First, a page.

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Beyond Penn's Treaty

The Life of Thomas Eddy; Comprising an Extensive Correspondence

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three thousand five hundred children are regularly
instructed in school learning, and much pains taken
in their religious and moral instruction. The best
school in this city is the African Free School, under
the care of our Abolition Society. They have in this
school from two hundred and fifty to three hundred
children ; besides this, some young women (Friends)
have a first day school for black women. I lately
visited it, and noticed one woman seventy-two years
of age, and another ninety-one!—Including these
schools, and Sunday schools, there are about six hun-
dred people of colour who receive the benefits of edu-
cation in this city.

I should esteem it a particular favour if thou
wouldst send me a number of your last Annual Report
of the British and Foreign School Society, and also
some of the former years. If you have published a
historical account of that society, it would also be
very acceptable.

Inclosed is a letter from Mary Knight

, handed me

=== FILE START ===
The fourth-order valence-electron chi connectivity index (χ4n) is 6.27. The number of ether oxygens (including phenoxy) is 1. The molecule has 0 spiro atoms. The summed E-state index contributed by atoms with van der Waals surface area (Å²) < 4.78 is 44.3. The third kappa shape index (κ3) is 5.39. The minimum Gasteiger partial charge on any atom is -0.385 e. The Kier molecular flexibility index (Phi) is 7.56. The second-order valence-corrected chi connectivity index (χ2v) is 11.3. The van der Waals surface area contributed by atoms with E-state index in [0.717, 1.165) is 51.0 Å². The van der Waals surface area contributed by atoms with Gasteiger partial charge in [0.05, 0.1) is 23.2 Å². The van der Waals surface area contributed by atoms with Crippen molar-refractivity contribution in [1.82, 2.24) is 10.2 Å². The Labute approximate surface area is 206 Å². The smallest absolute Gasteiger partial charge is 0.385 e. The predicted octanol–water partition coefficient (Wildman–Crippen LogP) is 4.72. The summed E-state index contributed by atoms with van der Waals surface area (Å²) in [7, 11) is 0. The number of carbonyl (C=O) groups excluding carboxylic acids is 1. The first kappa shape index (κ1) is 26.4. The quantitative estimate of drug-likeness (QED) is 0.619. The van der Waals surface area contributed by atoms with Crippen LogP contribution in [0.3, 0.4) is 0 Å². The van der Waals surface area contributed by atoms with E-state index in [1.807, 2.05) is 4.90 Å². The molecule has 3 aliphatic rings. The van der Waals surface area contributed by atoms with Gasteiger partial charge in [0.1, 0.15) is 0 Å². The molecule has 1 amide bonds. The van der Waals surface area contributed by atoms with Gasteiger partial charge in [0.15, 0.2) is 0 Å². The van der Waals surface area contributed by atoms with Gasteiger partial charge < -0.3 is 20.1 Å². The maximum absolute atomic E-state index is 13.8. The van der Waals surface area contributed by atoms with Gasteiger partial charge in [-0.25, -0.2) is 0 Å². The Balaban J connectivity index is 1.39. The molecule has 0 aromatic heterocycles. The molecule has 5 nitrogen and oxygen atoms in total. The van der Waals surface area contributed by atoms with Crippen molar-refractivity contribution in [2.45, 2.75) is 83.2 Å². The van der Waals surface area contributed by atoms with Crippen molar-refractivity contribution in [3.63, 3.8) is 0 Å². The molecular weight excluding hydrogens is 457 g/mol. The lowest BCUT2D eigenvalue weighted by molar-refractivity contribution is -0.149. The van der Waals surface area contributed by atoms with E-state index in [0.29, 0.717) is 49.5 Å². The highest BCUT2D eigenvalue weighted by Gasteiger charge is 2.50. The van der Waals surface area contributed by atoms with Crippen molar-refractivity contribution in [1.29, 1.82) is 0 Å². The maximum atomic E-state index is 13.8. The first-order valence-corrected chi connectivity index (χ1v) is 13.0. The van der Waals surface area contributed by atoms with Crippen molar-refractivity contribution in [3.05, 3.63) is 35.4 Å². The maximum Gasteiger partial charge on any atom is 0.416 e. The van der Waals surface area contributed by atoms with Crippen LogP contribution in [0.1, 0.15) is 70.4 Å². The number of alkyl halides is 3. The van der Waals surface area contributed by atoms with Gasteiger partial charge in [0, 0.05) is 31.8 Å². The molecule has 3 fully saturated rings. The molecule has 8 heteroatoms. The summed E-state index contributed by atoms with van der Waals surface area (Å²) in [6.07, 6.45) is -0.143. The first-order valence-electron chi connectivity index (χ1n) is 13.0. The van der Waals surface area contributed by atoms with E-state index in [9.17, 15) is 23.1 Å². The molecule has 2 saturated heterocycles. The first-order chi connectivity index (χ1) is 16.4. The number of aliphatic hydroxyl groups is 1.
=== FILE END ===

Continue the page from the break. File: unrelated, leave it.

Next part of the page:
by a valuable friend, left open for thy perusal; he
requests thy kind attention to have it safely delivered
as directed.

During the last sitting of our Legislature, I sent to
a member the following resolution, and proposed to
his consideration to offer it to the House of Assembly:

Resolved, If the Hon. the Senate concur therein,
that the Governor be empowered, and he is hereby
empowered, to appoint three discreet and competent
persons, citizens of the state, as Commissioners, for
the purpose of considering what amendments, if any,
are necessary in the existing penal laws, and to de-
vise the best plan for the management of the State
Prisons; and that the Commissioners, so appointed,
after due consideration of all matters and things
relative to the present penal code, report to the next
Legislature, such alterations and amendments of the
existing laws relative to crimes and their punish-
ments, as in their opinion may best conduce to the